Saturday, May 11, 2013
Saturday, May 4, 2013
Over the last few months I have been facing a peculiar problem.
Some of my friends have reported that they have seen some of their friends on a popular social networking site using Kitchen Karma's food photographs. Now when I go to check these out, I cannot, because of privacy settings of these people.
Not once. Three different friends have reported this at various times.
Of course any food blogger would like the free publicity. But no, those who share apparently remove the watermark and then share. They do not make any claims that they have taken the photograph, but then neither do they give due credit.
Of course I am not alone. Most of my blogger friends have to deal with food photography thefts. Unfortunately not only fellow bloggers steal from them, so does the general public. The assumption is if a photograph is out there in the cyber world, it is perfectly legal to erase the copyright and use it as your own.
I will not go into the morality of this. There is no point.
But of course, neither do I want people to use my photographs/ ideas/work without giving me due credit.
I am not the world's greatest photographer, but I work really hard to make this blog look attractive and I certainly do not want people to steal my ideas/work.
Husband and me, we started discussing this. We read up various proffered solutions. None of them seemed feasible or practical. Hence we started brainstorming. Soon we found an ingenious solution.
The solution, when we stumbled upon it, was so easy and straightforward that it kind of took out breath away with it's simplicity. No wonder they say that the best things in life need not be the most complicated.
Okay, without further testing your patience, let me share the solution. The solution is that these thieves can easily remove the watermark using various photo editing software. But what if we put in the watermark in the original layout in such a way that try cropping it and you spoil the photograph?
Once the idea emerged I started using it in my various photo layouts. And you know what I have started enjoying painting these cute name badges.
Like this badge I made for my cold coffee recipe.
I have been using this idea since August 2012. The first time I used this was in my lemon curd post. Of course my style has changed over the months. And of course I have not been able to do this to every food I photograph. I just do not have enough patience.
I did not realize that I would enjoy making these tags so much. I create one appropriate for my post and then simply place it strategically next to the food I am photographing. Any bit of paper including dress tags, discarded greetings cards, bookmarks, discarded theater/movie tickets, odd pieces of paper does the trick. All you then need are some colours or coloured pens.
So what do you think of the solution?
It is working for me, now even if people do not give me credit, the name Kitchen Karma is hard to remove from my photographs.
It is also helping in creating the Kitchen Karma brand.
I have been meaning to write about this solution for ages, but me being me, the regaining queen of procrastination I kept delaying it. Then I saw one popular blogger using my solution, of course without credit, that is when I realized that it is time I floated the idea! Please feel free to use it, but credit would be appreciated.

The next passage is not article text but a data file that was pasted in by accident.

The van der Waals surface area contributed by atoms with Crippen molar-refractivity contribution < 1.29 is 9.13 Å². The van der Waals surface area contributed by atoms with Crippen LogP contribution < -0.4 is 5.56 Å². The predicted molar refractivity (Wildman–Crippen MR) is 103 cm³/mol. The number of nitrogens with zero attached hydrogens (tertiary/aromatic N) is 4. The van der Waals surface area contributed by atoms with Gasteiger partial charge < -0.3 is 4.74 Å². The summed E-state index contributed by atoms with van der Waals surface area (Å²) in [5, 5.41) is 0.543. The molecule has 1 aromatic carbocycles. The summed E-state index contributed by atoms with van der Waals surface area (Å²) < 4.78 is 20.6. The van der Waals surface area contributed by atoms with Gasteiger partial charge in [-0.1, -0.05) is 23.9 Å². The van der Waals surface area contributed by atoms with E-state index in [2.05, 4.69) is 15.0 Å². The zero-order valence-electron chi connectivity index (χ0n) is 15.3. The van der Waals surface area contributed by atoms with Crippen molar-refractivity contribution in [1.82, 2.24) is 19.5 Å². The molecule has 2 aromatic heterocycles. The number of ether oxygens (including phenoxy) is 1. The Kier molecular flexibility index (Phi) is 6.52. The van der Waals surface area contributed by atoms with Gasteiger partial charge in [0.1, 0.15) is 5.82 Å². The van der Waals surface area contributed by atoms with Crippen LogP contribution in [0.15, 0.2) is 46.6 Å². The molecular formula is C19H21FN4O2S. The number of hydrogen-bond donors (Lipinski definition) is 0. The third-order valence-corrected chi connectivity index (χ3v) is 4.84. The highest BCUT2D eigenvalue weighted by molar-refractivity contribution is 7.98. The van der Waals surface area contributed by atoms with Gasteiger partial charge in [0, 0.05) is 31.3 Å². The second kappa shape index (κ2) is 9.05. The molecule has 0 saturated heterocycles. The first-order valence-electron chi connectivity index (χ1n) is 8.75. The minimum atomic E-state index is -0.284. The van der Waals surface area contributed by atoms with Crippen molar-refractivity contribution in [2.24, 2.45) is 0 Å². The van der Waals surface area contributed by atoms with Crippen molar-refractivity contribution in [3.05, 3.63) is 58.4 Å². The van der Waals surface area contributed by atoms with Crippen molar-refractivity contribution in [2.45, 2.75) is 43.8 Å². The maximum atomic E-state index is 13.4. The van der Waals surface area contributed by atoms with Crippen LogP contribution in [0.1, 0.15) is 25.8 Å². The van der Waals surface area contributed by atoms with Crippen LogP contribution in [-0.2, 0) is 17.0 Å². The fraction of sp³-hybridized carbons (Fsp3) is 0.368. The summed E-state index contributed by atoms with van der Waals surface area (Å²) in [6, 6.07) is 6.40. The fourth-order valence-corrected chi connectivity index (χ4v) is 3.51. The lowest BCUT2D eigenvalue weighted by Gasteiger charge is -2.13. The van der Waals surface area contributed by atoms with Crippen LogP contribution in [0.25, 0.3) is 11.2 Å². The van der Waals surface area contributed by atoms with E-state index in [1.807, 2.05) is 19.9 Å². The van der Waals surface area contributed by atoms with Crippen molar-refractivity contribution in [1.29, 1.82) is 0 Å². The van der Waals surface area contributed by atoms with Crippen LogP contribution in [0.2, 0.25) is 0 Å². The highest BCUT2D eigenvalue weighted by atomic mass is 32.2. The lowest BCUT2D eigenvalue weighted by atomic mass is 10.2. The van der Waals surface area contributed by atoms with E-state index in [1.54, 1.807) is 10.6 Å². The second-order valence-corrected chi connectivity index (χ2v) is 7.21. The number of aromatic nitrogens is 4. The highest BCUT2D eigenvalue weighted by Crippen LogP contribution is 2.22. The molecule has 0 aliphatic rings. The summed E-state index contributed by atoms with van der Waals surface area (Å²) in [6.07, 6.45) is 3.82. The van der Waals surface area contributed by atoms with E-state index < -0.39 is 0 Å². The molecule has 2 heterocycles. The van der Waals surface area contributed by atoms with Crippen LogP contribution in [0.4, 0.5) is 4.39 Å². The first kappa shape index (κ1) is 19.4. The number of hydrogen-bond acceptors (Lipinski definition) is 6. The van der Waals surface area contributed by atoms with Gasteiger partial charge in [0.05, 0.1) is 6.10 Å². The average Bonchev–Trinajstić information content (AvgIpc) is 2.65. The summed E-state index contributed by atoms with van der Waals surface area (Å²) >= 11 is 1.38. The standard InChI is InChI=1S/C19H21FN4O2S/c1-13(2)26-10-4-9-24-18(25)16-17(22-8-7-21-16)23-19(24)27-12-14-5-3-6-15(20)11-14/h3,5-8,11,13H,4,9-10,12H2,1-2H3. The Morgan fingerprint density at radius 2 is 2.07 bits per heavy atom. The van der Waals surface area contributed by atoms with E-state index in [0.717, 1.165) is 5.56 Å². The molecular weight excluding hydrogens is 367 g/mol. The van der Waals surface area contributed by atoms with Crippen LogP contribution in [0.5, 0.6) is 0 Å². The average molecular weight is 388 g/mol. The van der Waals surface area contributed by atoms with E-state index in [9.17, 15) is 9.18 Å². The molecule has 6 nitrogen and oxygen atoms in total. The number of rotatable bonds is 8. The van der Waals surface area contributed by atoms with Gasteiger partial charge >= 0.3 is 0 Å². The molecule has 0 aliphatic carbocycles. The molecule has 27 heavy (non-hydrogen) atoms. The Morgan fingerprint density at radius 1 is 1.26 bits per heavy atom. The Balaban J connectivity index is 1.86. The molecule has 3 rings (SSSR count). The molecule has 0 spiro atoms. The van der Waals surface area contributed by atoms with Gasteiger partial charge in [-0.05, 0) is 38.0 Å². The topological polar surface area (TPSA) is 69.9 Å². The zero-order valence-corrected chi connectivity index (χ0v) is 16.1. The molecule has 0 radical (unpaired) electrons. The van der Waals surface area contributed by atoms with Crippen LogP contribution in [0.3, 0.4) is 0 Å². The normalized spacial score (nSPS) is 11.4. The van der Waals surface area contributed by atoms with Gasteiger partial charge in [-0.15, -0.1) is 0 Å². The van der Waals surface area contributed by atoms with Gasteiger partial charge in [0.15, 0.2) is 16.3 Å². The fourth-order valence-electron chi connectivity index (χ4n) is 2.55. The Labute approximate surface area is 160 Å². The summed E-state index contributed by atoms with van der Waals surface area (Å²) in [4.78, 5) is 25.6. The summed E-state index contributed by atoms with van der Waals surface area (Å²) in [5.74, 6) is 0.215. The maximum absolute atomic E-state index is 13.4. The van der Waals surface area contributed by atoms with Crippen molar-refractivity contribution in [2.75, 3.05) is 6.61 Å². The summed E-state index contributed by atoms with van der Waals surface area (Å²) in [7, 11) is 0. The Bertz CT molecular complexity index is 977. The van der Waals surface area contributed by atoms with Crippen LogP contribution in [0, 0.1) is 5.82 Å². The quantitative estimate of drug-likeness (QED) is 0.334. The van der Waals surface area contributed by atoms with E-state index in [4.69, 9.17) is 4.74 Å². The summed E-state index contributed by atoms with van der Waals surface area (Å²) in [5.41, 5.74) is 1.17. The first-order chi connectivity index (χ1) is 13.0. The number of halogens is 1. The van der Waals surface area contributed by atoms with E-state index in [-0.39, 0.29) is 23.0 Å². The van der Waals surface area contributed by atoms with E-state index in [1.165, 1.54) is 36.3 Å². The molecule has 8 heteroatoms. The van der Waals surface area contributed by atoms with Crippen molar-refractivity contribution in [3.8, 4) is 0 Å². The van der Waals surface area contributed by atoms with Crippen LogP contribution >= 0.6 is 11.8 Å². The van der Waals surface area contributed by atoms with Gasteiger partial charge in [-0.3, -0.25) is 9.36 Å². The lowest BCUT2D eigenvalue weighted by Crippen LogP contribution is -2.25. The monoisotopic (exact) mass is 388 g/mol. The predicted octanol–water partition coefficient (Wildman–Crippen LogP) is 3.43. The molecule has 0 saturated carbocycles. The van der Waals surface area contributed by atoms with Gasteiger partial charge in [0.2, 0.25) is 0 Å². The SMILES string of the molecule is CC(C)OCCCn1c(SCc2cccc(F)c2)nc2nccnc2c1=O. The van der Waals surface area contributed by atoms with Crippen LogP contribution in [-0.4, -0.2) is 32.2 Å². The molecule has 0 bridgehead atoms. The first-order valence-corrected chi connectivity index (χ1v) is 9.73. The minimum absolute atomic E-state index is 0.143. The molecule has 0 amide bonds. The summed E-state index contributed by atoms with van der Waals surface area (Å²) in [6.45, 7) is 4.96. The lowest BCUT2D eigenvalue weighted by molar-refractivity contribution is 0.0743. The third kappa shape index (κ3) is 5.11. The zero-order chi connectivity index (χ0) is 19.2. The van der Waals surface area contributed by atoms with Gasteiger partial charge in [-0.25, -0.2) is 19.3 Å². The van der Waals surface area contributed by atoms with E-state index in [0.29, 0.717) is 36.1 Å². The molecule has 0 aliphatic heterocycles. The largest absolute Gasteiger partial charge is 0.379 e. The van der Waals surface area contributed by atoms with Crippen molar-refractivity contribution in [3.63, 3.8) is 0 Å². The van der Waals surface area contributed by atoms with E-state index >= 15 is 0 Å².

The cyber world is not a safe place. But there are some nice people out there.
Thursday, April 25, 2013
I have been visiting Kolkata for the last five months and yet not have had the
time opportunity to see Victoria Memorial up close. Oh I have passed it lots of times, but at the best of times the roads surrounding this monument are tremendously busy and cars are not allowed to dwindle. I am sure no policeman manning the hectic city traffic would take kindly to my taking photos while holding up traffic! So I always zoomed by, with a true local taken-for-granted attitude for this white marble edifice.
But a decade of living away from the city, or as the Bengalis would say being a probashi (someone who lives outside Bengal), I felt a small hankering to get up-close to this monument. Of course once I decided to go the ''tourist way'' that is actually go to visit the memorial with my camera, I was ready to face the disdain and the surprise.
Why disdain? Because Victoria Memorial is visited by tourists and not locals who actually live in the city. They give me suspicious looks, muttering to themselves ''so this girl has really changed, no longer a true blue Kolkatan, hmmmm''! Why surprise? Because the month of April is totally the wrong time of the year to visit open air public places in Kolkata. Summer has already come, with a mighty sun in tow, and people prefer being away from the sun. I realized that the temperature is rising rapidly and there would be no respite till the blessed monsoon rains come in late June. So if I have to make this trek, I have to make it as soon as possible. I shared the idea with my brother-in-law who is a keen photographer himself. We decided to make an early morning visit. It was around 7 a.m. on a Sunday morning, yet it was deserted except for some dedicated morning joggers and a few stray tourists.